Ok Cupid said singles are going to size up their date prospects according to what they consider physically attractive anyway, so the site is doing nothing different from what goes on in bars and clubs.
But outraged critics said the body-type filter is a form of online discrimination.
In light of yesterday’s controversial piece by Maura Kelly, I’m posting a story by Jennifer Abramowitz (as told to me), an amazing plus-size woman who recently spoke openly to me about her experience dating in New York City.
This piece was bought by a national women’s magazine, then killed, and I think now is the time to post it. I’m also a publicist, an extrovert, a bargain-shopper extraordinaire and an unbelievably good friend.
And Mc Dermott recommends steering clear of people who don’t have kids but use undue space in their profile soliciting information about the age and sex of your children.“How you self-identify on the site, and how you’re going to be perceived on your date by your date, is going to be a point of potential insecurity,” one Ok Cupid user, Alana Massey, 28, told ABC News.However, site co-founder Sam Yagan said the filter option is, well, just an option. And, interestingly, marriages that begin online are less likely to result in separation or divorce, and those that remained married are happier than their offline counterparts. begin online, according to a 2013 study released by the National Academy of Sciences.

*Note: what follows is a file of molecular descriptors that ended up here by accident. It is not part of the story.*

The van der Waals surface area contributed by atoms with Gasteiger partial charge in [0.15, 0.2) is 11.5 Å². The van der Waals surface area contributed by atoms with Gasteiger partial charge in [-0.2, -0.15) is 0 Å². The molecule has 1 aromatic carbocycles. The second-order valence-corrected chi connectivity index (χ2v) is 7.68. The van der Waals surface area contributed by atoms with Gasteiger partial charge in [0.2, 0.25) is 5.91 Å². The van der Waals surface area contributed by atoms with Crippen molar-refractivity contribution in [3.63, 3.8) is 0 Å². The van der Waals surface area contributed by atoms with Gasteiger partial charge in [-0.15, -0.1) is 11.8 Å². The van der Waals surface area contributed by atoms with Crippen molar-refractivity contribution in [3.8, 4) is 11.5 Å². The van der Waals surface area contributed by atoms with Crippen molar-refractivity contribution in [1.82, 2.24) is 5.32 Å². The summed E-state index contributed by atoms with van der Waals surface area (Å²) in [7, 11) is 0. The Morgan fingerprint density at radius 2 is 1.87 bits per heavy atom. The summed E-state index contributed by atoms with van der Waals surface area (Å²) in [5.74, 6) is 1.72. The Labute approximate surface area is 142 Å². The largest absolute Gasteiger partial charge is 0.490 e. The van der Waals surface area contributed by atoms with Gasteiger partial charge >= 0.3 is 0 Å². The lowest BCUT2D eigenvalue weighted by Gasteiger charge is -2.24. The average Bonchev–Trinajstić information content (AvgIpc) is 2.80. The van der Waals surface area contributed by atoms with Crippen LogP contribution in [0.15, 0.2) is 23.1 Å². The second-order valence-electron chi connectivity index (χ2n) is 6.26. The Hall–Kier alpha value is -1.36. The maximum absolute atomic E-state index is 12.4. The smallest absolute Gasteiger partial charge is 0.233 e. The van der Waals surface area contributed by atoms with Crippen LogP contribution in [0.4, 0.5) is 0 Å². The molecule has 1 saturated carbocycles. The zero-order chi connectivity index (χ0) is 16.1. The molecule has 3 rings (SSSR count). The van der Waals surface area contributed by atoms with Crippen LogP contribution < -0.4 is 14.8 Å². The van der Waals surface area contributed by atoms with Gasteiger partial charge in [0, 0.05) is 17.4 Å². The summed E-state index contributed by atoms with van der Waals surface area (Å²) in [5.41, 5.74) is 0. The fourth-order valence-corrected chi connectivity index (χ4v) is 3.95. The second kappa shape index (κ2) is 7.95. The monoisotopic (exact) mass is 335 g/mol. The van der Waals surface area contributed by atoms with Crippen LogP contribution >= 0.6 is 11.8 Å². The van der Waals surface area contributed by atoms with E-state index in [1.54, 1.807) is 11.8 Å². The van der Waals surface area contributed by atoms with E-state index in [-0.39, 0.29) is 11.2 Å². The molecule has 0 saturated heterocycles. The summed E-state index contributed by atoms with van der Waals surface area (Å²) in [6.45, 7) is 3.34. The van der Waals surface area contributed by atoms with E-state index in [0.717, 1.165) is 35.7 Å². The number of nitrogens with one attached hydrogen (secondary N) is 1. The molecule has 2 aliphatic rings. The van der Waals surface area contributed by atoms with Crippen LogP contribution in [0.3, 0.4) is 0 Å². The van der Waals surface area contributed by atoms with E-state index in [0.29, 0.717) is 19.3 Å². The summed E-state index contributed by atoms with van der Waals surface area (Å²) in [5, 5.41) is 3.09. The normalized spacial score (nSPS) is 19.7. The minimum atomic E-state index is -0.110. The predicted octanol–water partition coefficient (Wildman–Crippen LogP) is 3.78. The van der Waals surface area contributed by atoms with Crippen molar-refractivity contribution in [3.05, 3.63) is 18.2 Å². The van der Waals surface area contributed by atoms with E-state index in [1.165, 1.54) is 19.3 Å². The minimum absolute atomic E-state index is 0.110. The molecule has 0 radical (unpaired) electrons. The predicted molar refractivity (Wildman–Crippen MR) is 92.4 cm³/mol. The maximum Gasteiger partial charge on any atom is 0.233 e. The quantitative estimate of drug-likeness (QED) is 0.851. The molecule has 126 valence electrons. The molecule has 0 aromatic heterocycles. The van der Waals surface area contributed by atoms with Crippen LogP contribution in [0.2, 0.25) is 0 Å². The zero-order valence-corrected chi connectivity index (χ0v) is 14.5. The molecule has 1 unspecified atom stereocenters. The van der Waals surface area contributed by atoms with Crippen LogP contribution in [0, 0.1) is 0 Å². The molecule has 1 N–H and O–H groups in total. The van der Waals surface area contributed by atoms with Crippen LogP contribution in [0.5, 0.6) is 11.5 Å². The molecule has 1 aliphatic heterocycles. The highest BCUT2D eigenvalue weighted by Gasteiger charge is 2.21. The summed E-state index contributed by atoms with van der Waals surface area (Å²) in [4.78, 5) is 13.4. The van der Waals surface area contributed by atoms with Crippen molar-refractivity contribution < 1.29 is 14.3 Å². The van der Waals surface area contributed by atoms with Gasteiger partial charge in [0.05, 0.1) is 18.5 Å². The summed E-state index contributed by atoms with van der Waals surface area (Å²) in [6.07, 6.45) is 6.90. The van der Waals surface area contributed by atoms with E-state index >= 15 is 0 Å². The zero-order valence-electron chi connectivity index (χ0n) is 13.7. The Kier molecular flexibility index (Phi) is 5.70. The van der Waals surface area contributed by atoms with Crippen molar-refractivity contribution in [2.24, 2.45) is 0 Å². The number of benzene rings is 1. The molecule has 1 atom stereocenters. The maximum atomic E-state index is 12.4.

I grew up with a mother who told me I was amazing, who said I could accomplish whatever I wanted to. But when I was a teenager, she also started saying, “You need to lose weight.